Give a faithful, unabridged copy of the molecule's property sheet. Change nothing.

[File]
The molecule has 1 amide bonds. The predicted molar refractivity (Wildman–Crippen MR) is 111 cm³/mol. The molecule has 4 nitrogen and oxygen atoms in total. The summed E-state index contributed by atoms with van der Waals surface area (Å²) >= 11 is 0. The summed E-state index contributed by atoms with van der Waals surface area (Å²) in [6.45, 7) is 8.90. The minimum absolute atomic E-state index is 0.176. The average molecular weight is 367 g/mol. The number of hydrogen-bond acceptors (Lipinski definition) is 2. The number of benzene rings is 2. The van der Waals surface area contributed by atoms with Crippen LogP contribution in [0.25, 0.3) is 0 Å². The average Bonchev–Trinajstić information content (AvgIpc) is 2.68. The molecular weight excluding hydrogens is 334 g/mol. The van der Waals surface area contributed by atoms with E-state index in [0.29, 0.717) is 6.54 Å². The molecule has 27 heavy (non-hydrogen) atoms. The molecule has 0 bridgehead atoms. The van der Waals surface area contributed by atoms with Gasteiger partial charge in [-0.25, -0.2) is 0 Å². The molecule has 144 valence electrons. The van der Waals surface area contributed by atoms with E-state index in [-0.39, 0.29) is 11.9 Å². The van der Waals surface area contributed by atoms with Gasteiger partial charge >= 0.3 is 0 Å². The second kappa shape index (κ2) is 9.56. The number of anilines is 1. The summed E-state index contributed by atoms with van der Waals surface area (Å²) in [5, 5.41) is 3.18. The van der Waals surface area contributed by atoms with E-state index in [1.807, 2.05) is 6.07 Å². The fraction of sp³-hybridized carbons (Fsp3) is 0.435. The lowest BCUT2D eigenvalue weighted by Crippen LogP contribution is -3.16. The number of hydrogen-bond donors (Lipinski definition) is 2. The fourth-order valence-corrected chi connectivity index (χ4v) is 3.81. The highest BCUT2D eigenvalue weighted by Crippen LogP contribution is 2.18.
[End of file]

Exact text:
The molecule has 1 amide bonds. The predicted molar refractivity (Wildman–Crippen MR) is 111 cm³/mol. The molecule has 4 nitrogen and oxygen atoms in total. The summed E-state index contributed by atoms with van der Waals surface area (Å²) >= 11 is 0. The summed E-state index contributed by atoms with van der Waals surface area (Å²) in [6.45, 7) is 8.90. The minimum absolute atomic E-state index is 0.176. The average molecular weight is 367 g/mol. The number of hydrogen-bond acceptors (Lipinski definition) is 2. The number of benzene rings is 2. The van der Waals surface area contributed by atoms with Crippen LogP contribution in [0.25, 0.3) is 0 Å². The average Bonchev–Trinajstić information content (AvgIpc) is 2.68. The molecular weight excluding hydrogens is 334 g/mol. The van der Waals surface area contributed by atoms with E-state index in [0.29, 0.717) is 6.54 Å². The molecule has 27 heavy (non-hydrogen) atoms. The molecule has 0 bridgehead atoms. The van der Waals surface area contributed by atoms with Gasteiger partial charge in [-0.25, -0.2) is 0 Å². The molecule has 144 valence electrons. The van der Waals surface area contributed by atoms with E-state index in [-0.39, 0.29) is 11.9 Å². The van der Waals surface area contributed by atoms with Gasteiger partial charge >= 0.3 is 0 Å². The second kappa shape index (κ2) is 9.56. The number of anilines is 1. The summed E-state index contributed by atoms with van der Waals surface area (Å²) in [5, 5.41) is 3.18. The van der Waals surface area contributed by atoms with E-state index in [1.807, 2.05) is 6.07 Å². The fraction of sp³-hybridized carbons (Fsp3) is 0.435. The lowest BCUT2D eigenvalue weighted by Crippen LogP contribution is -3.16. The number of hydrogen-bond donors (Lipinski definition) is 2. The fourth-order valence-corrected chi connectivity index (χ4v) is 3.81. The highest BCUT2D eigenvalue weighted by Crippen LogP contribution is 2.18.